Signposting the Uncanny
Watching The Singing Detective for the nth time, someone who hadn't seen it before was after around 5 episodes slightly perturbed by how it seemed to analyse itself - in the sense that Zizek talks about of the concoction of symptoms that are in themselves easily solveable. While its psoriatic protagonist declares his preference for 'all clues, no solutions' it gradually becomes clear exactly what exists only in his head and what in reality, and the Real referents that provide the raw material for his fevered imaginary - as opposed to the doors within doors of Inland Empire (more fascinating observations on which at Antigram) where solutions are abandoned altogether - and Lynch is in this a surrealist in the strictest sense, ensuring that there are always moments which evade comprehension altogether, even in his less violently oblique films. This doesn't strike me as a defect in Potter though, more a difference in the Surrealist approach and the Brechtian. While the Surrealist disjunction and alienation is fundamentally unsolveable and irrational (and promising its own irrationalism: hence perhaps Lynch's real-world conservatism) in the Brechtian example the disruption is still, in a sense, constructive: Potter's Marlow is not the sum of other people's perceptions that Laura Dern is in Inland Empire, but a subject - of a particularly fractured and fragmented sort, and capable of reconstructing himself.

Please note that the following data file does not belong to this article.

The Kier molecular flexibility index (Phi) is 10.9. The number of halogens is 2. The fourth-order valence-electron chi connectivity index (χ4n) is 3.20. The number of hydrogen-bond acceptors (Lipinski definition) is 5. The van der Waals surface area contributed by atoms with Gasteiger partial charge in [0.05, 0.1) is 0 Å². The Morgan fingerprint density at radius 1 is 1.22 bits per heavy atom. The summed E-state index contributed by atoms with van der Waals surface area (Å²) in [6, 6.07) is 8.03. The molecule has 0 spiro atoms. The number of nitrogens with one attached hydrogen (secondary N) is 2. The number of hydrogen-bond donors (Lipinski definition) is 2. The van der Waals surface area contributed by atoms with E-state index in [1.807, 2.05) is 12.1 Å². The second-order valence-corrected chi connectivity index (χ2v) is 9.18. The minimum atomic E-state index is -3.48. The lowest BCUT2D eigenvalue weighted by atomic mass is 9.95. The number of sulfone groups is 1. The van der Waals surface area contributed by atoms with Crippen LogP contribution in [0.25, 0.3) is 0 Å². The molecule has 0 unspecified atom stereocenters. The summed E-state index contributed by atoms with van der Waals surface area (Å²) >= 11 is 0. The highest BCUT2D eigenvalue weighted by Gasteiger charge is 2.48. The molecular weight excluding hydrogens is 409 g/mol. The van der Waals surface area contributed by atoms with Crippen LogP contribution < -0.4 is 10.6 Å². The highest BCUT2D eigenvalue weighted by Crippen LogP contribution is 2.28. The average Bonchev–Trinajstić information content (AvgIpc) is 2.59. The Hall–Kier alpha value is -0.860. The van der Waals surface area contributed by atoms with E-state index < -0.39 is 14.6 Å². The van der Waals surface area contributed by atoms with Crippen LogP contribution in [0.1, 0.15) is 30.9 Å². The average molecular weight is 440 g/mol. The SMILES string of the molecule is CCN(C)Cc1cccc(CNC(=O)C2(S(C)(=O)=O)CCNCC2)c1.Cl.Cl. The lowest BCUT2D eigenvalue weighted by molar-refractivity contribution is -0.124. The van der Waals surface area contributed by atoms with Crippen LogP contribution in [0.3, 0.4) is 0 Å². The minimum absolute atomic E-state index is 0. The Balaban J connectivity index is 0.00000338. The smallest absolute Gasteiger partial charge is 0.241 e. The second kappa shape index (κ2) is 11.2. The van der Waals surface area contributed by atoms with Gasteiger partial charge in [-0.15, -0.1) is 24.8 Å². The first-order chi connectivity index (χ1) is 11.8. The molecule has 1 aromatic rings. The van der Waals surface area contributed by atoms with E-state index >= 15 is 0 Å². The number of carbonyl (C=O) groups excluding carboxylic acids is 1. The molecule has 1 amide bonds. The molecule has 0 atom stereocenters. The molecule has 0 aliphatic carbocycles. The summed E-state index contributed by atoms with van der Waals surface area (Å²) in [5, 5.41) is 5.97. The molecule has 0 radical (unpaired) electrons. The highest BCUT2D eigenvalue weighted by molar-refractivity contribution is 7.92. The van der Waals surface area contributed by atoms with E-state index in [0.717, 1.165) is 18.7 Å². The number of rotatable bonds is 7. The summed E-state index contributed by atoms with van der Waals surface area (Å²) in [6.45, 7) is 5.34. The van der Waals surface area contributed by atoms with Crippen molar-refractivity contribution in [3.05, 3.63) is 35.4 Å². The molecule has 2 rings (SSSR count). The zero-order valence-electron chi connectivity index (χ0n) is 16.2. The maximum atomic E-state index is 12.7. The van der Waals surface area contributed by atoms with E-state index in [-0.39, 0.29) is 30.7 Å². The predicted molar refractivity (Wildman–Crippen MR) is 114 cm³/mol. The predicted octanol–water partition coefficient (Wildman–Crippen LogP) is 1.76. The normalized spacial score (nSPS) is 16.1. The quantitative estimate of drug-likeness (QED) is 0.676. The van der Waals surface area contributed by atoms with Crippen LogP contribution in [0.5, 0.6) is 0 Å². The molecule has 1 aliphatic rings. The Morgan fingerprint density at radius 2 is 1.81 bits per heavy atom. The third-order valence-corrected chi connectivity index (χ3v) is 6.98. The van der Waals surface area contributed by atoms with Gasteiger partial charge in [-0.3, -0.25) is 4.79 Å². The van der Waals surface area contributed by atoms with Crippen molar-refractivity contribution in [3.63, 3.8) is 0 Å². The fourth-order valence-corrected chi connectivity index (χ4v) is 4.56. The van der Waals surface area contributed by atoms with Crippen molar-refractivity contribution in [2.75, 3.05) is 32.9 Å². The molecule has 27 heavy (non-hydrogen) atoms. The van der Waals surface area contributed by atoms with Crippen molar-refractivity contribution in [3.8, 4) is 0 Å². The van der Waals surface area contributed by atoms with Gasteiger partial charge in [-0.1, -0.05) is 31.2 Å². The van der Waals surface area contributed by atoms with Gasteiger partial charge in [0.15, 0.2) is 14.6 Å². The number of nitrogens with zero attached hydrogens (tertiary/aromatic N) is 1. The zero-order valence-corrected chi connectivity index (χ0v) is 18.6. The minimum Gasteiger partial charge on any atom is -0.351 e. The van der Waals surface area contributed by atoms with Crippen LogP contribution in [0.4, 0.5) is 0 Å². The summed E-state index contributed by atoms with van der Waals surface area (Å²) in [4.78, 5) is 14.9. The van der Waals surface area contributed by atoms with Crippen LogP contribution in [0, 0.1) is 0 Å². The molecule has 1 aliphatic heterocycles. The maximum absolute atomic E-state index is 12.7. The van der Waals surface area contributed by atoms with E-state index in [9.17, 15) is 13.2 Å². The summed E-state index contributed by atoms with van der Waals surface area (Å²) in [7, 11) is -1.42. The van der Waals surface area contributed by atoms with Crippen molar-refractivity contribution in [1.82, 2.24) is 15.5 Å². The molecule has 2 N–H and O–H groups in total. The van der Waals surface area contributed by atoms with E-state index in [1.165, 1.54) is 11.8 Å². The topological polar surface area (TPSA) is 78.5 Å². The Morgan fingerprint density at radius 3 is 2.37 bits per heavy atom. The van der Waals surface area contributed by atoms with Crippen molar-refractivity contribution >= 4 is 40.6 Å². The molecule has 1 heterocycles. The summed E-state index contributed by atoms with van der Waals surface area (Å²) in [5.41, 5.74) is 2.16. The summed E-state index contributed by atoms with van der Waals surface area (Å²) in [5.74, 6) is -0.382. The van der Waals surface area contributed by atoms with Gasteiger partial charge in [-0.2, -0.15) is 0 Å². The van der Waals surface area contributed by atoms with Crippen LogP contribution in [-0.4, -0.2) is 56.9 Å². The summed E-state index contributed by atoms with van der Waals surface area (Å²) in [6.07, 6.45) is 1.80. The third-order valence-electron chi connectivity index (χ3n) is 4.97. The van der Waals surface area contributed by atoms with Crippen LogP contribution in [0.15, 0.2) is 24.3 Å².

The usual critique of that would be that it leaves out the Uncanny: but this ignores that the uncanny in Potter isn't signposted, isn't reducible to mere weirdness or psychedelia but a strangeness of the everyday. While the pop songs in Terence Davies' Distant Voices Still Lives are made present, actual, lived, part of some sort of struggle, in The Singing Detective the real singing voice is always recorded. The eeriness of the scenes where Marlow's parents play the Ink Spots is provided by the fact that it isn't mimetic: we don't hear the sound of Alison Steadman playing the piano, but the 'original' recording in all its crackliness, echo and antiquation: the song as the boy would remember it coming out of a speaker, listening in from the stairs. But then there's the opening scenes of the psoriatic body, stiff with pain, hissing 'I've Got You Under my Skin' through gritted teeth: a complicated dialectic of the everyday and the fantastical rather than a dedication merely to the latter.